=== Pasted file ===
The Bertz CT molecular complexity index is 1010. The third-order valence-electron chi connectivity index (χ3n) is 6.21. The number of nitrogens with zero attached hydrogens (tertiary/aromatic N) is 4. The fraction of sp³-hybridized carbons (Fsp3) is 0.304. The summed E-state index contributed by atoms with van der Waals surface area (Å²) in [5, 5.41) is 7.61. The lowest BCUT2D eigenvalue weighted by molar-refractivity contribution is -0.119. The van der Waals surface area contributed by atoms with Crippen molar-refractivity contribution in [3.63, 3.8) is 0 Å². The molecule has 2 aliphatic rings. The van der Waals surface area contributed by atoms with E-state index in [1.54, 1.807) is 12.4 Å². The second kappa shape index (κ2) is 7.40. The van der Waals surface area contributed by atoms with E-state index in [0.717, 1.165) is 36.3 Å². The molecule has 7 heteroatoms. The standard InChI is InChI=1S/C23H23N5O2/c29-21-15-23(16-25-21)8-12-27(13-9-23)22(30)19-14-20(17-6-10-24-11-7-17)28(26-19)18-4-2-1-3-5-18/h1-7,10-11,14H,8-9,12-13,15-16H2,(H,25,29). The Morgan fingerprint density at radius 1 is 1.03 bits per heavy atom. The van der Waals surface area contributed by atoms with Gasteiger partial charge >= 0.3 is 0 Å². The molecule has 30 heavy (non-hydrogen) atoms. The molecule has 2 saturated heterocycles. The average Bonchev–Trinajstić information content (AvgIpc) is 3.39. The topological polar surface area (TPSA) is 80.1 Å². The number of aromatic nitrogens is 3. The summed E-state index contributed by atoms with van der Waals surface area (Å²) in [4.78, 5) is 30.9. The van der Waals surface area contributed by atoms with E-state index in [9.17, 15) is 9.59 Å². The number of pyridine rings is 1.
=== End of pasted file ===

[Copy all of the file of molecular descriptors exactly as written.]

The Bertz CT molecular complexity index is 1010. The third-order valence-electron chi connectivity index (χ3n) is 6.21. The number of nitrogens with zero attached hydrogens (tertiary/aromatic N) is 4. The fraction of sp³-hybridized carbons (Fsp3) is 0.304. The summed E-state index contributed by atoms with van der Waals surface area (Å²) in [5, 5.41) is 7.61. The lowest BCUT2D eigenvalue weighted by molar-refractivity contribution is -0.119. The van der Waals surface area contributed by atoms with Crippen molar-refractivity contribution in [3.63, 3.8) is 0 Å². The molecule has 2 aliphatic rings. The van der Waals surface area contributed by atoms with E-state index in [1.54, 1.807) is 12.4 Å². The second kappa shape index (κ2) is 7.40. The van der Waals surface area contributed by atoms with E-state index in [0.717, 1.165) is 36.3 Å². The molecule has 7 heteroatoms. The standard InChI is InChI=1S/C23H23N5O2/c29-21-15-23(16-25-21)8-12-27(13-9-23)22(30)19-14-20(17-6-10-24-11-7-17)28(26-19)18-4-2-1-3-5-18/h1-7,10-11,14H,8-9,12-13,15-16H2,(H,25,29). The Morgan fingerprint density at radius 1 is 1.03 bits per heavy atom. The van der Waals surface area contributed by atoms with Gasteiger partial charge >= 0.3 is 0 Å². The molecule has 30 heavy (non-hydrogen) atoms. The molecule has 2 saturated heterocycles. The average Bonchev–Trinajstić information content (AvgIpc) is 3.39. The topological polar surface area (TPSA) is 80.1 Å². The number of aromatic nitrogens is 3. The summed E-state index contributed by atoms with van der Waals surface area (Å²) in [4.78, 5) is 30.9. The van der Waals surface area contributed by atoms with E-state index in [9.17, 15) is 9.59 Å². The number of pyridine rings is 1.